Could you briefly explain Judge Dotys' ruling and what it means for both the players and the owners?
It was a huge win for the players. Doty ruled that the league negotiated extensions with the broadcasters that were designed to allow them to get paid over $4 billion in rights fees even if games weren't played (see the screenshots of a presentation to the owners within this doc), thus working as "lockout insurance" - a war chest that would be used in a battle of attrition with the players. Doty hasn't ruled whether to approve an injunction, or have a portion of those fees go to the players as damages. In one move, Doty's ruling empowered the players to not back down on asking for financial transparency from the owners. It's the biggest game changer in the entire labor battle.
What place do you think our elected officials should play in the labor dispute?
Right now, none. I know that House Judiciary Committee Ranking Member John Conyers, Jr. (D-Mich.) has introduced a Bill that would remove the NFL's antitrust exemption as it pertains to the national broadcast deals, but its chances seem long due to the other Big-4 sports (MLB, NBA, and NHL) being tied into the antitrust exemption, as well. You're likely to see some form of grandstanding, but if the lockout gets into the regular season, and certainly if it were to begin to threaten the Super Bowl, there could be serious noise and pressure from not just local, but State and Federal government, possibly all the way to President Obama, although for now he's wisely staying away from the matter.
EA has said that Madden NFL Football '12 is going to be released regardless of the result of the lockout. What other auxiliary industries might be impacted (tourism, TV, competing sports)?
Tourism would be hit, local restaurants, hoteliers, sponsors, and those that work on game day. The UFL will certainly see defections of practice squad players, and other rank and file players depending on how long the lockout were to last. The other sports (MLB, NBA, NHL, etc) could see a short-term bounce (over the duration of the work stoppage, and possibly months after), but the biggest losers would be the network broadcast partners. While they may get out of having to pay for games not being played due to the Doty ruling they would still have to fill programming where games would have been played. Nothing rates like the NFL, which means the networks lose ad dollars. There's only so much NASCAR, golf, and tennis that fans will want to watch.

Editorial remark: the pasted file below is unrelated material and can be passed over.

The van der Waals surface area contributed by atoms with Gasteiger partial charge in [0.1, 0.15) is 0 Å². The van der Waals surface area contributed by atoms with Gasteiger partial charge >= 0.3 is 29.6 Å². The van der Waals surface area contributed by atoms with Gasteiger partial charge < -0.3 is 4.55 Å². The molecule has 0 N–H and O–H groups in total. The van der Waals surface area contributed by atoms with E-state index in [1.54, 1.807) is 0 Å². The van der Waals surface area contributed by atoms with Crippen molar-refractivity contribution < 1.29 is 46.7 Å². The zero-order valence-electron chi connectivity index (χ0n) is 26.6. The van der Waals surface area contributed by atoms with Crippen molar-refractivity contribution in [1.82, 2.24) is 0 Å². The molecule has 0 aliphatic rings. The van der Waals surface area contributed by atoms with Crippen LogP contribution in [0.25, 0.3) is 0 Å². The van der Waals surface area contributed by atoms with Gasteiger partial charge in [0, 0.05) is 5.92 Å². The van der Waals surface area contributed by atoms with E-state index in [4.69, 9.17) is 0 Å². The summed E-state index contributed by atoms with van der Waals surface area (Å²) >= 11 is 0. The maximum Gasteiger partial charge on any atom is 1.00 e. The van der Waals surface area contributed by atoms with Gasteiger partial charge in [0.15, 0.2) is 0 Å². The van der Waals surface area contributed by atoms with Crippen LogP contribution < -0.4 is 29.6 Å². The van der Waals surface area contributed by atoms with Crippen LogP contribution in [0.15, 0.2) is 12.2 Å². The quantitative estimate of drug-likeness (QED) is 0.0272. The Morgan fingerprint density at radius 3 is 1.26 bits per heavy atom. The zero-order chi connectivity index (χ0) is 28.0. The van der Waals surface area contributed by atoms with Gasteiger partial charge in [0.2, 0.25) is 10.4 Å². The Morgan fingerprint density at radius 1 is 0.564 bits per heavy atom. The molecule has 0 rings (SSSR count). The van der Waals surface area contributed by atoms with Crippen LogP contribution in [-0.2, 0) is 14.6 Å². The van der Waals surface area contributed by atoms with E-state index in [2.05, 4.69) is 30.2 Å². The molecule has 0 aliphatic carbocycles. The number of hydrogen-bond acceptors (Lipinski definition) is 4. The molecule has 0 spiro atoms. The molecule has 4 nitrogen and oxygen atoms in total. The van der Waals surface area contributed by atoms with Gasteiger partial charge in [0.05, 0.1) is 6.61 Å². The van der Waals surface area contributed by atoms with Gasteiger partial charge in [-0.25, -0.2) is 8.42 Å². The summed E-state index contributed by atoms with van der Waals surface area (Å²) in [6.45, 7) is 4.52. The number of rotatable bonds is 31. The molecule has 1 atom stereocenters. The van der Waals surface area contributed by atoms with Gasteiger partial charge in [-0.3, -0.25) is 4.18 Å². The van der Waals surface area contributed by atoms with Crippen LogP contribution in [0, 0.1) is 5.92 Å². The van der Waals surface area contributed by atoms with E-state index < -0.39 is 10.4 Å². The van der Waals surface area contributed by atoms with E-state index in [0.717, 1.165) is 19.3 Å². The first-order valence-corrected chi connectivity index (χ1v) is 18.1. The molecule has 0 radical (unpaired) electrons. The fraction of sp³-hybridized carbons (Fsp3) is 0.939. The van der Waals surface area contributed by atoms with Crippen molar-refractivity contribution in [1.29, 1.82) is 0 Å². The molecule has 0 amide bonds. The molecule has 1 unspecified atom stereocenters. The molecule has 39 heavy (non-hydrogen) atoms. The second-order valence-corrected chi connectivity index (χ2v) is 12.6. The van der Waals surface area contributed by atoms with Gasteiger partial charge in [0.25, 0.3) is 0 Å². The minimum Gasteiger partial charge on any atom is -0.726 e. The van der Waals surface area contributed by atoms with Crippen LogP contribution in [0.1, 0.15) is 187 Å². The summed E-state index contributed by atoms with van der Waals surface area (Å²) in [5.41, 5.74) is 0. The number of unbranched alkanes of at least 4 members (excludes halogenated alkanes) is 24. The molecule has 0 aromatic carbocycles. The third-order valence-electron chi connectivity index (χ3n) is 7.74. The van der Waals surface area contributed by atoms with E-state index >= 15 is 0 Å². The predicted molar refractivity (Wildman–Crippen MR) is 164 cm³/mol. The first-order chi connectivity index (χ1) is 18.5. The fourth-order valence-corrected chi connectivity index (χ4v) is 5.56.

And finally, how do you see things playing out? Will there be a full season of NFL football?
It's very hard to say, at this time. The ruling for the injunction is likely the biggest determining factor at the moment. If Judge Nelson rules for the players, then we have a season based pretty much off the last CBA - likely uncapped. If she rules against the players, then everything will hinge on what kind of deal gets done through the sides sitting at the table and grinding it out. With so much distrust, I don't see a deal reached until both sides feel they have some satisfaction in making the other side hurt financially. Of course, the bad thing in that is this: the fans are the ultimate losers. None of them win.
Once again, thanks to Maury Brown for taking the time to answer my questions, and be sure to check out the Business of Sports website and follow him at @BizballMaury on Twitter.